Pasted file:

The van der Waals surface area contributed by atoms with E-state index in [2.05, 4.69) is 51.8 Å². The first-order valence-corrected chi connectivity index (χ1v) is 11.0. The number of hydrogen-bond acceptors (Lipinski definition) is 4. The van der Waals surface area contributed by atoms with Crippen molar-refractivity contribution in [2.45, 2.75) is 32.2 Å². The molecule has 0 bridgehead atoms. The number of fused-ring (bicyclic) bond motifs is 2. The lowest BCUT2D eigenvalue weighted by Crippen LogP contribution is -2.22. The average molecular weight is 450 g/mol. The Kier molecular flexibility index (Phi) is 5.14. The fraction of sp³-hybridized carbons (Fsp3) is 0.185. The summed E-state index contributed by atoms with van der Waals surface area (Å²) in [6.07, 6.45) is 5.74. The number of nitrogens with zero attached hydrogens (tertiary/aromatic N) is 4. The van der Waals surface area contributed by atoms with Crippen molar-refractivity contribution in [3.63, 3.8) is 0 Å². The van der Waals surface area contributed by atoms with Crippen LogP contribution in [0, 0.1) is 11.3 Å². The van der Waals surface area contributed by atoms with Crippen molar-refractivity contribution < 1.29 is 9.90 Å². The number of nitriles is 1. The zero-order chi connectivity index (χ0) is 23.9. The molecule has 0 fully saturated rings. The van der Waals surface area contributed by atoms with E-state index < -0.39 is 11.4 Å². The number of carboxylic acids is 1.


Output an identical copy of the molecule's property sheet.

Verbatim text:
The van der Waals surface area contributed by atoms with E-state index in [2.05, 4.69) is 51.8 Å². The first-order valence-corrected chi connectivity index (χ1v) is 11.0. The number of hydrogen-bond acceptors (Lipinski definition) is 4. The van der Waals surface area contributed by atoms with Crippen molar-refractivity contribution in [2.45, 2.75) is 32.2 Å². The molecule has 0 bridgehead atoms. The number of fused-ring (bicyclic) bond motifs is 2. The lowest BCUT2D eigenvalue weighted by Crippen LogP contribution is -2.22. The average molecular weight is 450 g/mol. The Kier molecular flexibility index (Phi) is 5.14. The fraction of sp³-hybridized carbons (Fsp3) is 0.185. The summed E-state index contributed by atoms with van der Waals surface area (Å²) in [6.07, 6.45) is 5.74. The number of nitrogens with zero attached hydrogens (tertiary/aromatic N) is 4. The van der Waals surface area contributed by atoms with Crippen molar-refractivity contribution in [3.63, 3.8) is 0 Å². The van der Waals surface area contributed by atoms with Crippen LogP contribution in [0, 0.1) is 11.3 Å². The van der Waals surface area contributed by atoms with Crippen molar-refractivity contribution < 1.29 is 9.90 Å². The number of nitriles is 1. The zero-order chi connectivity index (χ0) is 23.9. The molecule has 0 fully saturated rings. The van der Waals surface area contributed by atoms with E-state index < -0.39 is 11.4 Å². The number of carboxylic acids is 1.